Much of the discussion before departure and during our daily processing sessions centred on the idea of stories and how we would all have a different one to tell by the end of the week since Jews like stories almost as much as we like jokes. Viktor Frankl found meaning and hope in his Auschwitz experiences, Primo Levi’s death at the age of 67 was ruled a suicide. There is no correct response.
On our second day in Poland, at the concentration camp in Majdanek, the weather conditions were apocalyptic as we reached the end of the tour and were confronted with a mausoleum containing the ashes and remains of cremated victims. I held my inconsolable sister as we talked about our grandfather and how lucky we were.
As the rain poured down, our group huddled together and said Kaddish, the prayer for mourners intended to show praise for God in spite of loss. Zigi has always told us there was no God in the camps, only a desire for food. “I guess you had to be there.” When my grandfather first returned to the camps with his two daughters in the 1990s, he looked to the heavens, held them close and said: “Hitler did not succeed.”
At Auschwitz-Birkenau, a survivor named Renee Salt told us her own story of survival inside one of the barracks. Renee had actually pulled out of last year’s March of the Living because she didn’t feel up to it and yet here she was, in her 90th year, reliving her traumatic youth at the very location the events occurred. There were long pauses and worried looks exchanged by our group leaders; Renee was shaking at times but she got through it and, incredibly, delivered her testimony again later that same day.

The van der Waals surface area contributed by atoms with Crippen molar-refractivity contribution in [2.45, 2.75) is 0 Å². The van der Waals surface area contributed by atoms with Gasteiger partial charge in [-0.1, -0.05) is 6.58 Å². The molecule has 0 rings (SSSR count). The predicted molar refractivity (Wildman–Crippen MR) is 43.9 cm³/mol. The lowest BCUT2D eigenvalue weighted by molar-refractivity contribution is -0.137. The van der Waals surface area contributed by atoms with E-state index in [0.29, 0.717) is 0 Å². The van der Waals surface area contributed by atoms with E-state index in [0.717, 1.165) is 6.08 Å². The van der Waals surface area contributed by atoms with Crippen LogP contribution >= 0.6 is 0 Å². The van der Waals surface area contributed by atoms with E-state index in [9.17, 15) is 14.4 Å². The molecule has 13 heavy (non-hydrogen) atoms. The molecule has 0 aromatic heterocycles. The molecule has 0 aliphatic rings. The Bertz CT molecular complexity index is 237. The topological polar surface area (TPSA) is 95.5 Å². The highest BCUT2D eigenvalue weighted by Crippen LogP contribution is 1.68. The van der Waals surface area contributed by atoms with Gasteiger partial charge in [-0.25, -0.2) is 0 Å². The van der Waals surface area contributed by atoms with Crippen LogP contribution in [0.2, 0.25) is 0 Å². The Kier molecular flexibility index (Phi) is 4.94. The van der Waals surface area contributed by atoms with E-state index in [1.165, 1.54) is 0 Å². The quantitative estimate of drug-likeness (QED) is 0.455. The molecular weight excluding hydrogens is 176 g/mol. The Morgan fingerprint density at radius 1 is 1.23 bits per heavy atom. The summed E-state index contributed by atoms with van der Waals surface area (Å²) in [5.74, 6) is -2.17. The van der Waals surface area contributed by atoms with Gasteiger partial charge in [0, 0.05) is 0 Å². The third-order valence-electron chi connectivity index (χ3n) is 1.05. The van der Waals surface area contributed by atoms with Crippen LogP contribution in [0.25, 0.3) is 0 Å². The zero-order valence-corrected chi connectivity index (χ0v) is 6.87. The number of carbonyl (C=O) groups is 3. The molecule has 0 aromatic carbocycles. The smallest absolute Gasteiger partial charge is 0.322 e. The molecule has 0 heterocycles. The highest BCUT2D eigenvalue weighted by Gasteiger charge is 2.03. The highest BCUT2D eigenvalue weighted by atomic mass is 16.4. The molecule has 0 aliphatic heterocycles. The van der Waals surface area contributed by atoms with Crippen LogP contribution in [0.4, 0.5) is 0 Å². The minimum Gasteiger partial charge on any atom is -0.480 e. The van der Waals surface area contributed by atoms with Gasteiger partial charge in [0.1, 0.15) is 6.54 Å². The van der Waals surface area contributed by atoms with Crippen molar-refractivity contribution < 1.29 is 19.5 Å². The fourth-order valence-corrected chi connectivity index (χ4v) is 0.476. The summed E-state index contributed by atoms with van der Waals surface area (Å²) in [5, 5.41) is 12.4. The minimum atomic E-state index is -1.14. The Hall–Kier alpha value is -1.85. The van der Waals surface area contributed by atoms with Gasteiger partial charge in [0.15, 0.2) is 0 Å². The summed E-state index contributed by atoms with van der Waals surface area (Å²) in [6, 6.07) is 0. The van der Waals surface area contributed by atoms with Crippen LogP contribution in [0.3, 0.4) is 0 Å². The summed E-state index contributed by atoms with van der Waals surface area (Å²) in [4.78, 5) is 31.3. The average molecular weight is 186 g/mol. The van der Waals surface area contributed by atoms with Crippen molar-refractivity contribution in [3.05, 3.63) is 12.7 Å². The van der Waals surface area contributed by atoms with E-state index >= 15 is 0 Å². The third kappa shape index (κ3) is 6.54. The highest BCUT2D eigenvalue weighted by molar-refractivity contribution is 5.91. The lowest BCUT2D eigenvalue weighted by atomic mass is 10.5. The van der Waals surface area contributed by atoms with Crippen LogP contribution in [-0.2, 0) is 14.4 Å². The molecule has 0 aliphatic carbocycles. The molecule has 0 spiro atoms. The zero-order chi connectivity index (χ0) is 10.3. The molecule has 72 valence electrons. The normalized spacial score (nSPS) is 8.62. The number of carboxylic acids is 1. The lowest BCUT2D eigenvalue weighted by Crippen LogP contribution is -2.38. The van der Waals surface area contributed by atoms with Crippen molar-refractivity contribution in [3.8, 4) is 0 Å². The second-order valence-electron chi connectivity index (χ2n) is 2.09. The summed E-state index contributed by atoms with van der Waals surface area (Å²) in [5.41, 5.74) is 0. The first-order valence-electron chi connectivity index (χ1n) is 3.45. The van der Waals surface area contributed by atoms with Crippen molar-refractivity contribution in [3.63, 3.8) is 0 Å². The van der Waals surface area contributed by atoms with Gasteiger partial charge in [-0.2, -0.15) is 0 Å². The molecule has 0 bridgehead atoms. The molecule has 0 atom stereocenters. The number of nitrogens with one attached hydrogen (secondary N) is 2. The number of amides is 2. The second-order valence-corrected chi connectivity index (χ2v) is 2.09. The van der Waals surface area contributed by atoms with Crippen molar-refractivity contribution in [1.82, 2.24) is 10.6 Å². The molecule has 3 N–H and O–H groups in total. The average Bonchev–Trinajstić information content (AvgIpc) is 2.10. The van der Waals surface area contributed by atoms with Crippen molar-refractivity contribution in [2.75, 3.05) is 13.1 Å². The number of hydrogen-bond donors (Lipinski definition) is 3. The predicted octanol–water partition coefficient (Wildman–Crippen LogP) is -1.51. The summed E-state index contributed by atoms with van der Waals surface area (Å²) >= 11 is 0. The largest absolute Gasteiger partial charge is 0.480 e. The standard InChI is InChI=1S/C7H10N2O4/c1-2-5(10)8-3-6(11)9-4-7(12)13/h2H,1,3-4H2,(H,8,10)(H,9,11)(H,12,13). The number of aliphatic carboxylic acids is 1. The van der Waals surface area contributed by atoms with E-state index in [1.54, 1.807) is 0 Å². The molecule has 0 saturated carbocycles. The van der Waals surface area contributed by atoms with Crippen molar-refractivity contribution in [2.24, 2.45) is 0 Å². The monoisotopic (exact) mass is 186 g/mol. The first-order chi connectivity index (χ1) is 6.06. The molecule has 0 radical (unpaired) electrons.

Perhaps the most shocking thing in Auschwitz seemed prosaic at first glance. Stored behind glass, like the human hair and clothes elsewhere in the museum, we came face to face with a mountain of cooking utensils confiscated from prisoners on arrival at the camp. Something about the optimism and naivety of people thinking they would be able to do their cooking at Auschwitz called to mind my grandfather seeing the chimney fill with smoke upon arrival and assuming bread was being baked. Elsewhere in the museum, I was struck by how little children’s clothing and shoes seem to have changed since the 1940s. This was an entirely different trip now I was a parent.
The march itself was a strangely upbeat affair as thousands of Jews exchanged badges and jokes on perhaps the one day of the year when Auschwitz does not feel like Auschwitz. A kind of hysteria took over on the bus at the end of the day, as though we all had to do something with the intensity of feelings even if it was making daft speeches on the microphone and reminiscing about the pop music of our youth. That night, at our final processing session, it was humour that once again defined the mood.
I have hardly scratched the surface of all that we experienced during our time in Poland but we were encouraged to tell our own story so here’s a short one about living, not dying:
In July 2016, our first child was born prematurely and spent the first few weeks of his life in hospital. My wife and I used comedy as our means of escape, devouring Curb your Enthusiasm DVDs and Tim Vine radio shows and crying tears of laughter and sadness. The child, our son, was given the middle name Zigi after the great-grandfather whose survival instinct he emulated. His first name is Isaac, the Hebrew meaning of which is, “He will laugh.”
Our trip to Poland and Italy was, by a distance, the longest I have been apart from my son since he was born. When I finally got home, one of the first things my son did was tell me a joke he’d come up with. This is a very new skill for Isaac and, without going into detail, the gag made very little sense but involved poo. When he’d finished telling the joke, I held Isaac Zigi in my arms and we both laughed.
Darren is putting together a book in which 25 prominent Jews will write an essay in response to the question, “What does being Jewish mean to you?” To pledge for a copy, click here https://unbound.com/books/jewishquestion/
For more details on March of the Living UK, click here https://www.marchoftheliving.org.uk/